Sep 9, 2014, 10:18 AM
it comes to leaders and leadership, disappointment is a well-known emotion
among Gambians and Africans in general. Unfortunately the beginning of this 3rd
Republic is starting to look like a massive anti-climax for the people of the
Gambia, the sub-region, Africa and the world!!! It is a huge missed
The first sign that initial expectations were wildly optimistic came when the first ministerial appointments were made. It left a bad taste and instilled a sense of foreboding. After 22 years of destructive dictatorship, and a long and difficult struggle, finally, together, we just about got rid of Monster Jammeh. Thanks in no small measure to such a perfect storm of circumstances as could be described as divine intervention.
So, here was an opportunity for real leaders to step up and become statesmen, to demonstrate to our stalwart neighbour Senegal and the ECOWAS countries, that we appreciate their standing by the Gambian people and that at the very least, our leaders can do the same, to be worthy of all the efforts to get here. It was a time to understand that the whole country is suffering and needs swift actions to address pressing issues. And to recognise that this is not a time to play party politics but for once, to put the country first, and seize the opportunity to go down in history as one of those who helped get rid of a dictator, healed the nation with truth, reconciliation and justice, put measures in place to ensure abuse of office NEVER becomes possible again, who declared war on corruption, nepotism and tribalism, and who deserve the highest honours of a grateful nation.
BUT, it was not the time to share out positions among coalition members, as if a merited reward. Was it not the most we could have hope for, to get back the free country that we call home? Sure, it’s broken but it’s fixable, if everyone pulls in the same direction. That opportunity is our collective reward, and our obligation to the many beloved Gambians did not live to see this day, their lives lost in the struggle.
So what makes anyone living today deserving of anything, if not by merit of qualification, knowledge or experience, the opportunity to SERVE the nation? The nation would have been far better served if the coalition members had seen fit to harness the rich talent-pool of young, dynamic and qualified Gambians, to fill cabinet positions and other strategic posts, and charge them with ambitious, progressive targets.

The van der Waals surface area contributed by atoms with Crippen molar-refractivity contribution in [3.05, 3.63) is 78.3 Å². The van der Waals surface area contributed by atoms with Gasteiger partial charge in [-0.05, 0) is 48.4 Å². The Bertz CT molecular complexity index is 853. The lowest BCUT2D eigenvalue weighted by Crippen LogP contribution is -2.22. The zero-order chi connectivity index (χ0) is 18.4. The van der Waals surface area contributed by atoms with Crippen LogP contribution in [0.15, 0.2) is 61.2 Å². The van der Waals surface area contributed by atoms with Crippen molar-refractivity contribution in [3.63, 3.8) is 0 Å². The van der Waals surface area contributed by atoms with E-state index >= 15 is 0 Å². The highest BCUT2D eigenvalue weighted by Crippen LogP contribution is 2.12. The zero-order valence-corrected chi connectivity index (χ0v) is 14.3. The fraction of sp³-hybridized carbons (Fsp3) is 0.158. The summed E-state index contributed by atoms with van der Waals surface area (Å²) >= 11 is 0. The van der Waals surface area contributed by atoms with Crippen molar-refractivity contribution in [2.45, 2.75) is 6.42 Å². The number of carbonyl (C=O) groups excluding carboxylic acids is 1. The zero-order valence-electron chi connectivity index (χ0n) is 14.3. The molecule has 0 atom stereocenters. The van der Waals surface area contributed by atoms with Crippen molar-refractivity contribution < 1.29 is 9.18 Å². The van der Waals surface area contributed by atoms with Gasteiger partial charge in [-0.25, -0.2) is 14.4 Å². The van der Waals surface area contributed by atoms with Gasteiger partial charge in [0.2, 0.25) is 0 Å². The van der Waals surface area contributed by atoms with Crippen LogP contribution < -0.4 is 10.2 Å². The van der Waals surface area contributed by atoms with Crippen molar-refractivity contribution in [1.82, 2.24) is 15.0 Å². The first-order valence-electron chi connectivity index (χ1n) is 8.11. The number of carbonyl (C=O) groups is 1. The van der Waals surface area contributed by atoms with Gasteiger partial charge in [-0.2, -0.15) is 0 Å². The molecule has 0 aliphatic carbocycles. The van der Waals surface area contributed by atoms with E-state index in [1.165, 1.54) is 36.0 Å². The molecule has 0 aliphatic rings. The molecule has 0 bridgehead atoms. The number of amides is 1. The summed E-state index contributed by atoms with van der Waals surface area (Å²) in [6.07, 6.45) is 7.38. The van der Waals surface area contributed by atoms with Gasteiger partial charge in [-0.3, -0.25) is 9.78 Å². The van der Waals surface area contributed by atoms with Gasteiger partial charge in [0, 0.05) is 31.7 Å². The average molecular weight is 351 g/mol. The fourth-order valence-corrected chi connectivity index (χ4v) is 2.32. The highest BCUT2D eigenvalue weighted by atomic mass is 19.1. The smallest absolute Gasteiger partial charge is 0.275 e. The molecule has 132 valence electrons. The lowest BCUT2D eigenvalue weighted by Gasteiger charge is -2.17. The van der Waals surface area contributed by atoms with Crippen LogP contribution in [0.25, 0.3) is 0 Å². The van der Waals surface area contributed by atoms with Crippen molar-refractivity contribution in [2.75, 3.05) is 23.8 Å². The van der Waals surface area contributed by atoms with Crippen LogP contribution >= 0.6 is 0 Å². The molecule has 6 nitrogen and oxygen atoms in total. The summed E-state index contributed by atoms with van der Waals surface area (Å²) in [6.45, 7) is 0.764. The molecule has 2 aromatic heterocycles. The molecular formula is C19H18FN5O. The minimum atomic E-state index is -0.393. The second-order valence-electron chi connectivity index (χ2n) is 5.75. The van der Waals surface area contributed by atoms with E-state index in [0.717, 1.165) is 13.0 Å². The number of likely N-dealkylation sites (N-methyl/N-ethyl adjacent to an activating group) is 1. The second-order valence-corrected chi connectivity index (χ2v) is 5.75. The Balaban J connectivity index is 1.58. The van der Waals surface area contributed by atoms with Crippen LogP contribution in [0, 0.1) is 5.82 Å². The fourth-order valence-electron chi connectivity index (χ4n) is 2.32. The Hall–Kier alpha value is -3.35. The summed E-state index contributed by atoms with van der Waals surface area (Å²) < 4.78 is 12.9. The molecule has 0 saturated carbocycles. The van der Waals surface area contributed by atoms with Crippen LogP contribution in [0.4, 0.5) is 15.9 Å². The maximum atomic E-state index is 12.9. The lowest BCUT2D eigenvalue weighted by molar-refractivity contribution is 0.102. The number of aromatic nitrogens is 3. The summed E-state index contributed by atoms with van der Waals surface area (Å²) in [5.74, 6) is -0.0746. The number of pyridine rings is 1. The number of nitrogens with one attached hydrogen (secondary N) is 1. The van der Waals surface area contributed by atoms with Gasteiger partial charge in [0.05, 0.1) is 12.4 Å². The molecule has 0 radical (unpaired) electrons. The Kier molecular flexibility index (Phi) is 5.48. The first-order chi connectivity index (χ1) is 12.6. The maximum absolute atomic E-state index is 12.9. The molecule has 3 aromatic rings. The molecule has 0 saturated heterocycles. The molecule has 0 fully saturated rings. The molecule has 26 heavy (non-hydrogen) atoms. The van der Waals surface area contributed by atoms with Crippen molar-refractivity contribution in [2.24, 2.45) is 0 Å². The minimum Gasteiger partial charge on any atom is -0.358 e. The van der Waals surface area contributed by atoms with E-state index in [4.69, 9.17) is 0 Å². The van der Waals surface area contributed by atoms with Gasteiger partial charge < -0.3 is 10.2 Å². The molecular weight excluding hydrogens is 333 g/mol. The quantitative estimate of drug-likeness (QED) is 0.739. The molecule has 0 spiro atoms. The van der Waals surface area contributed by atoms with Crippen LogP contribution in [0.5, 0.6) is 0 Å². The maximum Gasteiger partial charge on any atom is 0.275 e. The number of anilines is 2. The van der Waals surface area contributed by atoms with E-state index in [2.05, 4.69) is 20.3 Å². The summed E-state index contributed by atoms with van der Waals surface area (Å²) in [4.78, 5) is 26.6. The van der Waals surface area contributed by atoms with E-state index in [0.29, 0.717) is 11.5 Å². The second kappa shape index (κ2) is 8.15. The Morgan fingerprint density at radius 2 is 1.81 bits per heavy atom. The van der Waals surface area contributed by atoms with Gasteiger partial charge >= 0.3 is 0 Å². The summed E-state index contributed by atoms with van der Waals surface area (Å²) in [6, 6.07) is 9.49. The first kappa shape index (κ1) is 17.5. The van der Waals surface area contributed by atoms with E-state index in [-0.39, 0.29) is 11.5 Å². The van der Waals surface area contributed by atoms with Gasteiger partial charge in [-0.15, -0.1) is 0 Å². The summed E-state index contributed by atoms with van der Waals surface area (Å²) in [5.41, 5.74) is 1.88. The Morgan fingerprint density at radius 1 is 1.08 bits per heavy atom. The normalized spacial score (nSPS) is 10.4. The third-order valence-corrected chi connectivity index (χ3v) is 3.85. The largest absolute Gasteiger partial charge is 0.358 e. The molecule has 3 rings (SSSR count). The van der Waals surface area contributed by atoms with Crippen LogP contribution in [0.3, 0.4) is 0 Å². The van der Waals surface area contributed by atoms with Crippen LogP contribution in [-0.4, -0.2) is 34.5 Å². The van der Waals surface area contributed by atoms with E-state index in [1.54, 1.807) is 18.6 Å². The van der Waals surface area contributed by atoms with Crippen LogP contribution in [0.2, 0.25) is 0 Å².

The coalition leaders should have focussed on the agenda for the transition period, the briefs for the various ministries, truth, reconciliation and justice, constitutional reforms, breaking down divisions, developing a binding ethics code for public officials, and a whole host of other good governance measures that should be occupying their minds…the business of building a nation on solid grounds.
Instead, we are seeing political manoeuvrings and displays of political prowess. In the Gambia today life has not improved an iota, in any way, for anybody since the election victory, apart from the sweet breath of freedom, which feels as though it could be snatched away, if not jealously guarded…because we have trust issues. IS ANY BODY IN BANJUL LISTENING? Power belongs to the people, and your first month in the job has NOT gone well. It is a measure of how badly that some people can be heard saying they miss Jammeh already!
The current politicking is highly unseemly, given how this opportunity was paid for with the blood of Gambians, the efforts of the whole sub-region and people right across the world. It is EMBARRASSING, following on the drama we had for what should have been a straightforward transfer of power with the whole world as audience, for it to be demonstrated to the world, yet again, that the majority of African leaders are selfish egomaniacs who have no shame and who will stop at nothing.
Gambians know what is going on and most are just watching to see how things play out because this betrayal is still very fresh.
Nonetheless, there are several upstanding politicians, Gambians know them but often do not vote for them for whatever reasons. The stakes have never been higher, but whatever happens, one thing is certain, we will end up with the Gambia we deserve.
By Sam Khalil, the UK